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Occupational Therapist

Job Duties

Occupational therapists (OTs) work with people who have mental, physical, developmental, or emotional disabilities. They strive to help these people live independent, productive, and satisfying lives. They assist them in developing or improving their ability to perform daily living and work skills. They help some patients recover their motor functions or reasoning abilities, and they help others deal with the permanent loss of these functions and abilities. OTs help clients perform a wide range of tasks, from operating a personal computer to basics such as eating, cooking, and dressing. They utilize computer programs to better assist clients in regaining decision-making, abstract-reasoning, problem-solving, and perceptual skills.

Occupational therapists assist people who have permanent disabilities, including spinal cord injuries, cerebral palsy, or muscular dystrophy. They help them use equipment such as wheelchairs, splints, and aids for eating and dressing. They may also design specialized equipment for work or home. Other occupational therapists specialize in working with people whose ability to work has been impaired. They arrange employment, evaluate work environments, plan work activities, and assess the client's progress. They often work with the employer to make sure that the worker's needs are met.

Job Skills

Occupational therapists need to be imaginative in creating activities to suit the needs of various individuals with disabilities. They should also have a high degree of patience, as well as well-developed interpersonal skills. They must be able to inspire trust in their clients.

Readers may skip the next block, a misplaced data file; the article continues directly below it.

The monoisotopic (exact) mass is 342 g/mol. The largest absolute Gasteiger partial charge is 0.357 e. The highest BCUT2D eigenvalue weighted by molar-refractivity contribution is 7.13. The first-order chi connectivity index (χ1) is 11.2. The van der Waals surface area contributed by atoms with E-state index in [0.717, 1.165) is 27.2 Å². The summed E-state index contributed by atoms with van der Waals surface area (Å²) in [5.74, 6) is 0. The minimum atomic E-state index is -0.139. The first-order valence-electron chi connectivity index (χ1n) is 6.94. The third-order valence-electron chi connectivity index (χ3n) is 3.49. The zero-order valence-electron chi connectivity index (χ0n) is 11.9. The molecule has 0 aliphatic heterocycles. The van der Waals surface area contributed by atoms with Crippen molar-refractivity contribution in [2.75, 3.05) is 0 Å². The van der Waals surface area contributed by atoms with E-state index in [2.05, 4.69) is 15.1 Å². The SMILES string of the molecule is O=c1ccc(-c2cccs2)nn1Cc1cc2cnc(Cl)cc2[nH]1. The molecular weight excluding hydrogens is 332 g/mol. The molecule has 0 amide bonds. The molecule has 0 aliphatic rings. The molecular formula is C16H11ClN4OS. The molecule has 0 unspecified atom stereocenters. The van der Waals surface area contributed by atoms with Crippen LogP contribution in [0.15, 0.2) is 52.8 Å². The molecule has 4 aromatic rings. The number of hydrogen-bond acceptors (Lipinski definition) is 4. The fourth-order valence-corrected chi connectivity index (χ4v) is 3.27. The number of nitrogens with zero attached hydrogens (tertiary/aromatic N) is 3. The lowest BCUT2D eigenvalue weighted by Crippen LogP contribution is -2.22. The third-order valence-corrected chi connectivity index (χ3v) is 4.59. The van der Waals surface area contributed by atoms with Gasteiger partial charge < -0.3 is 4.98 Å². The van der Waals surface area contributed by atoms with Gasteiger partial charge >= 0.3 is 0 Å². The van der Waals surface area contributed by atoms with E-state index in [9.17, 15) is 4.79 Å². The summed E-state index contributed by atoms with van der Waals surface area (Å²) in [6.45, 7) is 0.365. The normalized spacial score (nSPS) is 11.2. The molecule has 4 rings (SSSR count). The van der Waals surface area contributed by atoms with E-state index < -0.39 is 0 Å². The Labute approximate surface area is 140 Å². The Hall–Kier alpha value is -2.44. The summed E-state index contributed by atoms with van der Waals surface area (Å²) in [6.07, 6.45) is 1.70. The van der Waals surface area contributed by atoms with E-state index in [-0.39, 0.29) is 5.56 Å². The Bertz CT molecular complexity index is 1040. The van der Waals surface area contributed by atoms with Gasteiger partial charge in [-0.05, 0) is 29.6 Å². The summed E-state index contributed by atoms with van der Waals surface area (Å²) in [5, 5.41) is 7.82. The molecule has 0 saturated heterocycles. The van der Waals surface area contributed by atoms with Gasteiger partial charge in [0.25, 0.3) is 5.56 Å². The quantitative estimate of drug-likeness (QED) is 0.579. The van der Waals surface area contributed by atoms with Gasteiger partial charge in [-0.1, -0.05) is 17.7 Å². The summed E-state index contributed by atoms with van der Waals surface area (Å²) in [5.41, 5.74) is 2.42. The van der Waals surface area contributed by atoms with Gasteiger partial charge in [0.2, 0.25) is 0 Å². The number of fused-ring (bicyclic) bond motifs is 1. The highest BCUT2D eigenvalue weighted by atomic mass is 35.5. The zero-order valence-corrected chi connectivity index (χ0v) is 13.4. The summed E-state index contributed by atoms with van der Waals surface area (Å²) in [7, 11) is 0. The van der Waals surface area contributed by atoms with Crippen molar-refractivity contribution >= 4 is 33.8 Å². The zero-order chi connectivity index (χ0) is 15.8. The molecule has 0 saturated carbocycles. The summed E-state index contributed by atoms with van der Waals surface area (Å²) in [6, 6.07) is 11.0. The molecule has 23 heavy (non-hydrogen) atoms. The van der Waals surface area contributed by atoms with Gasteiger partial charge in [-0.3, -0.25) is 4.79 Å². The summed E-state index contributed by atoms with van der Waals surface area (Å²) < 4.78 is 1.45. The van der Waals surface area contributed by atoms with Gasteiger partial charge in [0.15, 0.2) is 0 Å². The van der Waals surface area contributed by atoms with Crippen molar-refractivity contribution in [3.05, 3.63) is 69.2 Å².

Income

In 2002, occupational therapists earned a median annual salary of $51,990. Earnings ranged from the lowest 10%, who earned less than $35,130, to the highest 10%, who earned more than $74,390. The following shows the median annual salaries for the industries employing the highest numbers of occupational therapists:

  • Offices of other health practitioners -- $53,660
  • Nursing care facilities -- $53,930
  • General medical and surgical hospitals -- $53,210
  • Elementary and secondary schools -- $45,740

Training and Education

The minimum educational requirement for entry into the field of occupational therapy is a bachelor's degree. Starting in 2007, a master's degree will become the new minimum requirement. Occupational therapists must obtain the designation "Occupational Therapist Registered" (OTR) by graduating from an accredited program and passing a national examination. 38 schools offered bachelor's degree programs, 3 offered post-baccalaureate certificate programs for students with a degree other than occupational therapy. 48 programs offered a combined bachelor's and master's degree, and 5 offered an entry-level doctoral degree. Coursework in occupational therapy programs includes physical, biological, and behavioral sciences and the application of occupational theory and skills. 6 months of supervised fieldwork is required for graduation.

Employment

In 2002, occupational therapists held about 82,000 jobs. 10% held more than one job, and the highest number of jobs were found in hospitals.

Job Outlook

Between 2002 and 2012, employment of occupational therapists is expected to increase faster than the average. This will be due to the growing population, a bi-product of which is steady growth of individuals with disabilities. The aging baby-boomer generation will also increase demand for occupational therapists.

For more information on becoming a occupational therapist, please see our directory of schools offering Medical Training